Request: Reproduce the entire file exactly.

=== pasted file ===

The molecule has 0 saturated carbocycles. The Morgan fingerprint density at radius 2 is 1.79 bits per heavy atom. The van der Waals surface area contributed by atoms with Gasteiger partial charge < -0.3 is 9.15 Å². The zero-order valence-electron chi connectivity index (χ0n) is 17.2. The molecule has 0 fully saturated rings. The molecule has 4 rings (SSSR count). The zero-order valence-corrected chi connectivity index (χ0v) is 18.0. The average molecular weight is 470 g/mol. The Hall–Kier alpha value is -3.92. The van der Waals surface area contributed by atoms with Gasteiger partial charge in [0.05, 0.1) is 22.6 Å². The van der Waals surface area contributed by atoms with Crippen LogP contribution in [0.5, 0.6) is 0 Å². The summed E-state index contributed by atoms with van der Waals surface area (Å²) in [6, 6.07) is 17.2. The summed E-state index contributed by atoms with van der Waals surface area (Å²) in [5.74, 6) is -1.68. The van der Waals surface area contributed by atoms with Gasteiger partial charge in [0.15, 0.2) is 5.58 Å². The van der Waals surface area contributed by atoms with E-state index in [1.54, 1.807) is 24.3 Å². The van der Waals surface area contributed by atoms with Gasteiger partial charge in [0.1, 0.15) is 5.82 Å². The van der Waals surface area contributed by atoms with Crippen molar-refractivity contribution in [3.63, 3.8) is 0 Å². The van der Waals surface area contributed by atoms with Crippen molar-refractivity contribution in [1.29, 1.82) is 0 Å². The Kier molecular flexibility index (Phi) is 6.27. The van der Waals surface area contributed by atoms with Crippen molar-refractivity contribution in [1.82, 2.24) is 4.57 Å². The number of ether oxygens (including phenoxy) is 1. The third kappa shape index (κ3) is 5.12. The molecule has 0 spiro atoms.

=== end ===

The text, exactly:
The molecule has 0 saturated carbocycles. The Morgan fingerprint density at radius 2 is 1.79 bits per heavy atom. The van der Waals surface area contributed by atoms with Gasteiger partial charge < -0.3 is 9.15 Å². The zero-order valence-electron chi connectivity index (χ0n) is 17.2. The molecule has 0 fully saturated rings. The molecule has 4 rings (SSSR count). The zero-order valence-corrected chi connectivity index (χ0v) is 18.0. The average molecular weight is 470 g/mol. The Hall–Kier alpha value is -3.92. The van der Waals surface area contributed by atoms with Gasteiger partial charge in [0.05, 0.1) is 22.6 Å². The van der Waals surface area contributed by atoms with Crippen LogP contribution in [0.5, 0.6) is 0 Å². The summed E-state index contributed by atoms with van der Waals surface area (Å²) in [6, 6.07) is 17.2. The summed E-state index contributed by atoms with van der Waals surface area (Å²) in [5.74, 6) is -1.68. The van der Waals surface area contributed by atoms with Gasteiger partial charge in [0.15, 0.2) is 5.58 Å². The van der Waals surface area contributed by atoms with E-state index in [1.54, 1.807) is 24.3 Å². The van der Waals surface area contributed by atoms with Gasteiger partial charge in [0.1, 0.15) is 5.82 Å². The van der Waals surface area contributed by atoms with Crippen molar-refractivity contribution in [3.63, 3.8) is 0 Å². The van der Waals surface area contributed by atoms with Crippen molar-refractivity contribution in [1.29, 1.82) is 0 Å². The Kier molecular flexibility index (Phi) is 6.27. The van der Waals surface area contributed by atoms with Crippen molar-refractivity contribution in [1.82, 2.24) is 4.57 Å². The number of ether oxygens (including phenoxy) is 1. The third kappa shape index (κ3) is 5.12. The molecule has 0 spiro atoms.